Villani thrives on mix of freedom, smart cricket

Elyse Villani sweeps en route to her 53 IDI/Getty Images

Pressure can either induce panic or bring about an uninhibited approach. For Elyse Villani, it was the latter. The end result was a blistering half-century against Sri Lanka Women, where she swept and pulled her way in Meg Lanning's company to give Australia Women a win that rejuvenated them ahead of the bigger battles at the World T20.

Villani's performances would have brought relief to the Australia camp, given how their top order has failed in challenging conditions. They were 9 for 3 against South Africa's pace, while New Zealand's spin had them choked at 4 for 4 in their second game. The pitches in Nagpur aided the slower bowlers, no doubt, but the manner of Australia's top-order implosion did the team no favours.

Villani and Alyssa Healy, her opening partner, had tallied all of 11 runs in four innings coming into the game against Sri Lanka. Villani had scores of 4 and 0. Indecision resulted in her dismissal in the previous games. Against South Africa, she was late on the stroke and played on to Shabnim Ismal. Against New Zealand, she skipped down the pitch, only to chip the ball to mid-on. The reluctance to go through with the shot seemed somewhat dictated by the nature of the surfaces.

She hadn't played in the series against India, but her performances in the Women's Big Bash League for Perth Scorchers - 326 runs in 15 innings - couldn't cover up for her lack of form. One fifty in 10 innings since 2015 resulted in her getting an axe for the T20Is against India. But Grace Harris's poor form meant Villani was back for the three-match T20I series in New Zealand in February.

Scores of 3, 6 and 6 in the series once again cast question marks over her form, but an injury ruled Harris out of the World T20 and came as a blessing in disguise once again for Villani. The build-up was enough indication of the pressure on her going into Thursday's game.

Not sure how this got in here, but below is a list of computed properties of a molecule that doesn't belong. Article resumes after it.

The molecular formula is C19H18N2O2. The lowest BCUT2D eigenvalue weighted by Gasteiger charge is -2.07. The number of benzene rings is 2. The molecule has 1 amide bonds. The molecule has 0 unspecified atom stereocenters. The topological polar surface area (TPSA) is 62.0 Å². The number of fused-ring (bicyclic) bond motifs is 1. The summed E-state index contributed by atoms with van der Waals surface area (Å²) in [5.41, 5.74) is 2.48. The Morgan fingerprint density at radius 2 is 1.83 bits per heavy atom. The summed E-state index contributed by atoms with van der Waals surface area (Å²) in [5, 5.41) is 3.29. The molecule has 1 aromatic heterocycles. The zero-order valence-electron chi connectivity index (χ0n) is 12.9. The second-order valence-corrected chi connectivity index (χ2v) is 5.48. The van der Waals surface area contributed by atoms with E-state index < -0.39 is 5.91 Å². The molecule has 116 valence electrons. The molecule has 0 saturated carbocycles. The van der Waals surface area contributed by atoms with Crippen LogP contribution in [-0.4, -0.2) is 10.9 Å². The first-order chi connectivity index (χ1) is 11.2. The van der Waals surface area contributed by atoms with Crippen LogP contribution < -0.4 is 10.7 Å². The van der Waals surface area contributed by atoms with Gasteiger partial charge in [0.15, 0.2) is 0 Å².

Add to that the prospect of having to chase 124 against a largely spin-based attack she hadn't faced before - this was, interestingly, the first T20I between both sides. There would have been a few flutters, which she did well to conceal while at the crease, but later admitted how tough it was personally to get going.

Did her mode of dismissals seem to have a bearing on her game? It didn't look like. There were, however, a few edges that flew off the bat, shots that didn't go where she intended and balls she played and missed. Many of those could have resulted in her downfall, but the bottom line was she came through unbeaten, striking a half-century off 36 balls and sharing a 98-run partnership with her captain, Lanning.

"It's always disappointing when your training doesn't always translate into performances, but I'm happy to get some runs tonight," she said, wearing a serious look. You couldn't judge from her body language if she was relieved. She paused, then went on. "I think in the past two games, I haven't faced too many balls. Today, I wanted to give myself time and play to my strengths. Tried to play down the ground and stick to the sweep, and it worked."

She revealed there was a conscious effort from the batting group to cut down mistakes. One of those was to rule out playing predetermined strokes, which resulted in their undoing against New Zealand in Nagpur. "It was pretty obvious we were below par," she said. "Every member was disappointed. We wanted to cut down the risks, at the same time back ourselves, basically a mix of freedom and smart cricket. Moving forward we are clear on what we want to do."

The serious tone and demeanour had one wondering what you could do to lighten the mood. Then she was asked about the pitch, and Villani's eyes lit up, as if to suggest she was waiting to speak about the surfaces that have come under so much scrutiny. She laughed, paused, laughed again. "It's easy to say this was the best pitch, since I got runs isn't it?" she asked. "But honestly, this has been the best pitch to bat on in the tournament so far. We also learnt that sometimes you can't always play like you do on Australian pitches, but this will give us the confidence."

History suggests Villani hasn't always been consistent, even though her promise has never been in doubt. From Australia's point of view, they would be hoping this is the start of a purple patch, for they will need returns on investment if they are to remain the dominating force they have been at the Women's World T20.